Me and my brother drove about 12 hours from Boston to Toronto a few weeks back to attend the Toronto Comics Art Festival (or TCAF for short) and hang out with sometimes site writer Rick Vance. Here are some thoughts, observations, and reviews of what I purchased:
My brother does not respect the posted speed limits of any state or country. He also does not appreciate Canadian drivers and their general non-asshole driving style.
The border crossing was fairly painless, except for when we tried to explain what we were doing in Canada. When the guard seemed to confuse a “comic convention” with a convention of comedians i corrected him by saying “no, the funny books, not the funny people” because i am an idiot.
There are no tolls in Ontario. None.
Rick Vance has free beer at his house. Free. Beer.
TCAF DAY ONE
I went to TCAF with US currency (a.k.a. real money) and just had all the american dealers there (aka 90% of them) give me change in Canadian (a.k.a. fake money) so i did not have to pay to exchange currencies. This system worked well.
by Dash Shaw
'3 New Stories' is a comic which explores the juxtaposition and superimposition of images within the structure of text/drawing based comics (a.k.a. traditional comics) as a means of underlining the thematic nature of it's stories. Similar to Blaise Larmee’s recent work on Tumblr, where Larmee utilizes photo’s of teenage girls as both a coloring element for the art and as an image to haunt the background of his GIF art, Shaw codes the pages of '3 New Stories' with layers of visual subtext that work as an interesting color palette and also through their existence as “images”, create additional layers of meaning to each page and the narrative as a whole.
The first of Shaw’s stories,'Object Lesson', is about a recently out of work criminal investigator (closely resembling Sherlock Holmes) who finds out his High School degree is invalid because his class did not meet the required number of school days to graduate. His lack of a degree makes him unable to find work, forcing him to go back to school to finish out the remainder of his school year, where he finds several of his old classmates in a similar predicament.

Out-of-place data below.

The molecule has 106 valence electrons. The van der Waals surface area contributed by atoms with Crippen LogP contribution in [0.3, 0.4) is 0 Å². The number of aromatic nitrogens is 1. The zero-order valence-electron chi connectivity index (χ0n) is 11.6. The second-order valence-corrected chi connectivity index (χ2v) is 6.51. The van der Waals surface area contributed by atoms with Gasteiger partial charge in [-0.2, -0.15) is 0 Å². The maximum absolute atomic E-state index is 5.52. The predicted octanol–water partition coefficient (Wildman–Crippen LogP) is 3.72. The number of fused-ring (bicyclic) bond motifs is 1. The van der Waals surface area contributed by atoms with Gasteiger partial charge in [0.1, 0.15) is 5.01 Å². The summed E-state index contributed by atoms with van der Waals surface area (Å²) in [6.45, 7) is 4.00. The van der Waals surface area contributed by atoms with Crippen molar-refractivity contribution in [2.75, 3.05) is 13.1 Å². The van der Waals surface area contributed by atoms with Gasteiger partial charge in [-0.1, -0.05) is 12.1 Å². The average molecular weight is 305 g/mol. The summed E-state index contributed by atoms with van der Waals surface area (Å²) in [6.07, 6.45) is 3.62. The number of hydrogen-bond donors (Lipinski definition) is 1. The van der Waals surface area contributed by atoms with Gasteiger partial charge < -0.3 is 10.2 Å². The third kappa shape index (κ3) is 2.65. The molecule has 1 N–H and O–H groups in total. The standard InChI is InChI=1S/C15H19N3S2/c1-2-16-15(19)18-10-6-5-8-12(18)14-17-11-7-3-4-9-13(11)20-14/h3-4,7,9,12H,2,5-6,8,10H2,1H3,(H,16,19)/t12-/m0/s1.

In contrast to this failure to change, we have our protagonist attending his first day of school, where he is exposed to it’s new for profit nature, book rentals and meal plans. “Public schools have really improved since our time” he is informed by a cab driver dropping him off for his first day, a thought often repeated by his former/new classmates. After a few days of attending classes though he starts to wonder “This isn't how i remember High School at all...most of the school work is just filing and office work. It is as if we’re paying them to let us work for them. For no pay.” It is from these sentiments that our detective begins to investigate and unravel the new structure of work and school, the new form of beggars and bank robbers lampooned in the book’s opening pages are shown to be the interns of today. Graduates that upon completing their degree must go back to school to finish out their missing semester performing free office work for massive corporations.